The Taoiseach has defended the controversial co-living model of accommodation in the Dáil, stating it is part of the solution to the housing crisis.
Leo Varadkar said co-living options will not replace houses and apartments but would provide another option for people, particularly single people who don't want to house share.
Sinn Féin president Mary-Lou McDonald hit out at the Housing Minister Eoghan Murphy for describing co-living as 'exciting'.
She referred to a proposed development of studio apartments in Dun Laoghaire which she said would be "around the size of a parking space".
"That's €1,300 for what amounts to tenement living," she said.
"Minister Murphy is so out of touch that he can't seem to grasp that this co-living isn't an answer to the housing crisis or the rental crisis, it is in fact and insult to those seeking a safe and secure roof over their head," Ms McDonald told the Dáil.
But the Taoiseach claimed the Sinn Féin leader was "engaging in misrepresentation" as Mr Murphy had made the comments in relation to co-living in general and not any particular development.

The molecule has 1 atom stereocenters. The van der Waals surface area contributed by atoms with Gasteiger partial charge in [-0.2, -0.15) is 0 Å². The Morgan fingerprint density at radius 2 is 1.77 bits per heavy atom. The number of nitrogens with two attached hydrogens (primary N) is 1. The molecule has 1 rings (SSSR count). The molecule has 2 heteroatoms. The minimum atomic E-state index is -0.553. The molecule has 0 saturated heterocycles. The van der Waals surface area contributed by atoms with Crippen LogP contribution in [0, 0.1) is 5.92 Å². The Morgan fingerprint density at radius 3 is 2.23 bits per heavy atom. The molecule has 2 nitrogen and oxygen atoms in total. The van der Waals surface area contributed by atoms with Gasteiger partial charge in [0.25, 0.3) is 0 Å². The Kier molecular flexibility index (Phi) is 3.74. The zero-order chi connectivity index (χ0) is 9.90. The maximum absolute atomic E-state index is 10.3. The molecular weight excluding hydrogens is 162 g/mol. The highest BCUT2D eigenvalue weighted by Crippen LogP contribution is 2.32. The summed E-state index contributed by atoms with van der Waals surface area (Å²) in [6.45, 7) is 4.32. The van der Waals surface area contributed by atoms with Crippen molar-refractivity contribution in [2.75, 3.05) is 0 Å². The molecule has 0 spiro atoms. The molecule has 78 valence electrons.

"What she is trying to do now is dishonest and disingenuous," he said.
Mr Varadkar said the current controversy relates to one development in Dun Laoghaire which has not yet been granted planning permission.
He said any development where 42 people would share a kitchen would not be in line with Government policy:
Solidarity-PBP TD Richard Boyd-Barrett made a direct plea to Mr Murphy asking him to submit an observation on the project to An Bord Pleanála.
However, Mr Murphy told the Dáil that it wouldn't be appropriate for him to make an observation, claiming it would be an "abuse of power".
Speaking outside Leinster House, Fianna Fáil leader Micheál Martin said co-living initiatives could be seen as "battery cage type accommodation".
"Are we going back to the era of tenements again in Dublin?" he asked.